“As the young grow older, society will fall into complacency.”
Whoa, that’s quite a declaration, Nolan. Are you going to back that up?
Not really—that would take too long. But now that I’ve got your attention, I will make a similar argument. That is:
“As the young grow older, society will suffer, increasingly, from procrastination.”
Good or bad thing? Well, I don’t think anyone would say that procrastination is a good thing, but there are plenty of proponents for anti-procrastination, so…I’d say it’s a bad thing. Regardless of good or bad, it doesn’t matter—it’s happening. Humanity will never change at our deepest core, yet we are finding it easier and easier to procrastinate with each passing year.
This is not a I-can’t-believe-kids-these-days post. I don’t think it can be, coming from a 26-year-old. However, if procrastination is bad, then I have to blame someone for my grand statements, right? Doesn’t there need to be someone at fault?
Sort of. Without making a political statement, I’d say that the indirect culprit is capitalism. That being said, I’m not a political blogger, and the title of this post does not include the word capitalism, so I’ll abbreviate.
Because consumers, i.e., everyone values convenience, businesses do as well. As a result, businesses big and small strive to make products easy to use and accessible in order to compete. In today’s terms, this means that companies will utilize Web sites and phone apps to conform. What does this realistically look like? It looks like the internet. When businesses and their products meet our smart devices, two types of tools have intersected:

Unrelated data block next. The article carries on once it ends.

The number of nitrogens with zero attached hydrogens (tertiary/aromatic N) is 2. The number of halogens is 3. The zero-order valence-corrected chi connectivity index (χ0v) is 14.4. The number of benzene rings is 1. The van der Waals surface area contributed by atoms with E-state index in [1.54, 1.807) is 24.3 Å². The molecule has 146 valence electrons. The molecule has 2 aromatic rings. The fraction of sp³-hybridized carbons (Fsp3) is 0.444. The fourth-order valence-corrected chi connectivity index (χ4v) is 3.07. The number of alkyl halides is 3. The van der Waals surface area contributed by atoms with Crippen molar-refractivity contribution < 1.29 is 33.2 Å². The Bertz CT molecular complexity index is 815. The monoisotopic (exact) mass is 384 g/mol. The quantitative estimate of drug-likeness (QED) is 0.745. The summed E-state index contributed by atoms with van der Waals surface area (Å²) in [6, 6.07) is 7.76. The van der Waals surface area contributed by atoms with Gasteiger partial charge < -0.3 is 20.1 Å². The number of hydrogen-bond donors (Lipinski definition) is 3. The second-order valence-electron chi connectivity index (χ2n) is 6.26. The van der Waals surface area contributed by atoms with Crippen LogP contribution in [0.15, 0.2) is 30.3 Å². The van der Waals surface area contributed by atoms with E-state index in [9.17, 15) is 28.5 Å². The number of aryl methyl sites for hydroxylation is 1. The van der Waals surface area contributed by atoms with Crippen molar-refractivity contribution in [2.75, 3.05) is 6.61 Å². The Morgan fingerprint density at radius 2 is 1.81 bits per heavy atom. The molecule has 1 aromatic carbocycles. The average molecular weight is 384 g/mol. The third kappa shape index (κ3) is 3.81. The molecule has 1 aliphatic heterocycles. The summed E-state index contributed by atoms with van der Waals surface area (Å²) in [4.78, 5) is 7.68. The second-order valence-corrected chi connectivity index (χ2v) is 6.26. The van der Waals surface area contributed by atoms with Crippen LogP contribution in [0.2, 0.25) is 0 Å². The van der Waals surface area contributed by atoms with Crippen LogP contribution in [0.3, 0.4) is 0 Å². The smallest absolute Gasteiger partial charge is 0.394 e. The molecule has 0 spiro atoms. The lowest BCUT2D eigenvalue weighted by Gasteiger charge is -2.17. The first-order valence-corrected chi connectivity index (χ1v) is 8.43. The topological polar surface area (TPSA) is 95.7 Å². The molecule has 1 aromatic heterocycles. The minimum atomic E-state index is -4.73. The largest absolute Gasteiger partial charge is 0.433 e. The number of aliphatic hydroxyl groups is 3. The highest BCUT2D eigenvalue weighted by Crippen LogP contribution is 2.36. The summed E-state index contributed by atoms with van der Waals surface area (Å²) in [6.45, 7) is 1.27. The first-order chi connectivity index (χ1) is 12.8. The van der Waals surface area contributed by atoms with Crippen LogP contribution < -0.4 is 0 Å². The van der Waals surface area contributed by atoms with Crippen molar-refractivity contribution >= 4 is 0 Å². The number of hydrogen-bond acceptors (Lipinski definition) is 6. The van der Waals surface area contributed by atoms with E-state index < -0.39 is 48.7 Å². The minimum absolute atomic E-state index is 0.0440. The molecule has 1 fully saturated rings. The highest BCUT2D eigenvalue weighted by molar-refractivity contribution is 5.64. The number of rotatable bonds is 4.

- Tools for utility, such as budgeting apps, E-mail, maps, online stores and digital office tools.
- Tools for fun. Social media. Streaming services. Games.
Based on all of this, we can infer that the consumers are going to be brought the cheapest and most competitive concepts—apps, sites, or programs—straight to their phones, tablets, and laptops. These devices will inevitably contain two opposing forces. Light and darkness. Ice and fire. Good and evil. You see what I’m getting at.
Utility and fun. Productivity and entertainment have collided, and they now share the same face.
As a young student, we’re told to write essays or log into an online portal to view lessons and turn in work. These things require technology. After graduation, we’re expected to budget, apply to work, and keep up with news and E-mails. These things require technology.
You know what also requires technology? Facebook, Angry Birds, and Netflix. If we’re not careful, an entire evening can slip by barely straying from our work. You can be using your computer to check emails, pay taxes, attend online universities, fill out forms, and write essays. All while the other, easier side of the internet is mere moments away.
Most people are not so resistant to temptation.
Despite the grandeur of the information era, the internet contributes to an inevitable black hole of time, and humanity will continue to feel its increasing pull as technology progresses. There’s no escaping it by going to another room, the library, or Starbucks. Leaving the country wouldn’t even help.
There we go. I think we have it. Point conveyed.
If you don’t learn computers, you’ll be left behind in this day and age. Yet, all it takes is an Alt+Tab, or a click of the home button, and you’re right there, immediately immersed in your entertainment. The threat of procrastination has never been so real.
I don’t have any solutions for this one. Good luck society.
Go forth and read, my minions.